The premise behind the thriller Assault by director Sidney Hayers (who directed TV’s The Avengers and The New Avengers) is almost as scant as it is unpleasant, so we will attempt to keep this bit brief. Pupils at a private school for young ladies are being attacked by a sexual predator in woods joining the school’s grounds. After one of the girls is murdered, the school’s art teacher Julie West (Suzy Kendall) hatches a plan to lure the murderer into the open, with disastrous results.
They say everyone has to start somewhere. It’s likely though that the actresses in Assault – including a young Lesley-Anne Down – would probably rather forget their appearance in this early 70’s sex crime potboiler. Almost without exception the women here are nubile and either assaulted, molested or dismissed out-of-hand by the male members of the cast.
In fact it’s hard, whilst watching the film, to escape its overtly male chauvinistic tones. From the central subject matter – a sex pervert who rapes and murders the pupils from a posh private girl’s school – to the way even the supposedly law abiding males treat the females with barely disguised contempt, it’s definitely men who have the upper hand here: if some guy calling women ‘luv’ whilst slapping their bottoms or ogling their chests offends your sensibilities, then this probably isn’t the film for you. This behaviour however, though jarringly out-of-place in today’s society, was perfectly acceptable – and indeed in some cases expected – fifty years ago. As a result, if considered in the light of the period in which it was made, then Assault could be seen as a perfect screen visualisation of a time when sexual inequality was still rife.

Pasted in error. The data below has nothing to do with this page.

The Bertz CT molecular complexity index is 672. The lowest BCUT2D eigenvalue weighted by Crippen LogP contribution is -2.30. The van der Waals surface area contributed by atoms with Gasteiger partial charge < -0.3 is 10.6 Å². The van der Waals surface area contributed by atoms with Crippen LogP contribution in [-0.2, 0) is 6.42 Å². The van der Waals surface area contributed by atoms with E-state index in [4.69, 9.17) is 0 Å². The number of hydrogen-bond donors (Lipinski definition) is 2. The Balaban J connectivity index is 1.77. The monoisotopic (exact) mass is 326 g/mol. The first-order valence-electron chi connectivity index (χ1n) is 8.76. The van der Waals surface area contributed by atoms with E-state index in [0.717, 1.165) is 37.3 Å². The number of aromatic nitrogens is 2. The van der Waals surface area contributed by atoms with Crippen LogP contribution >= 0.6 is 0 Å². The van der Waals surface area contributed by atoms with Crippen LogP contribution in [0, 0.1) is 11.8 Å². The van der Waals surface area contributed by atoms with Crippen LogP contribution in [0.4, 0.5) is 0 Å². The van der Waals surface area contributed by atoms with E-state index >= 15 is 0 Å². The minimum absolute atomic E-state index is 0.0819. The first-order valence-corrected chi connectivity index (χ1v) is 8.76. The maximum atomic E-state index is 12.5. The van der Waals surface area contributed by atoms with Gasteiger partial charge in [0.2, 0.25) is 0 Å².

Despite a good cast – along with Lesley-Anne Down, who thankfully went on to better things, and Kendall who was something of a sex symbol in early 70’s cinema, you have British stalwarts Frank Finlay and Freddie Jones – and some marvellously atmospheric scenes in the woods where the attacks on the girls take place, there is very little to recommend the film. The juxtaposition between its drama-like approach during its general play out and the surprisingly gratuitous and graphic sexual assaults which sporadically pepper the action, makes for an unpleasant, often uncomfortable, viewing experience.
One final point which should be highlighted is the film’s ability to keep the viewer guessing as to the identity of the fiend who is carrying out the crimes. Every man – even those in the police – are possible suspects, and the film manages to keep this secret intact until the closing scenes. However as none of those in question are particlaulrly pleasant, you are likely to feel little concern as to who the guilty party actually is.
A range of alternative titles for the film’s rerelease abroad, suggested heavily devilish goings on, which in reality never materialise. In America it was released in cinema’s as In the Devil’s Garden and later reissued as Satan’s Playthings, whilst on TV there it appeared as Tower of Terror, with likely reference to an electricity pylon in the woods where the attacks take place, and which features heavily throughout the film. These misleading titles are simply another aspect of the production which disappoints, making this film really only of interest to those with a penchant for 70’s curiosities.
Assault was released on Blu-ray on the 27th August, 2018.
Director: Sidney Hayers
Writers: John Kruse, Kendal Young (novel)
Stars: Suzy Kendall, Frank Finlay, Freddie Jones, James Laurenson, Lesley-Anne Down,
Tony Beckley, Anthony Ainley, Dilys Hamlett, James Cosmo, Patrick Jordan, Tom Chatto
Runtime: 91 mins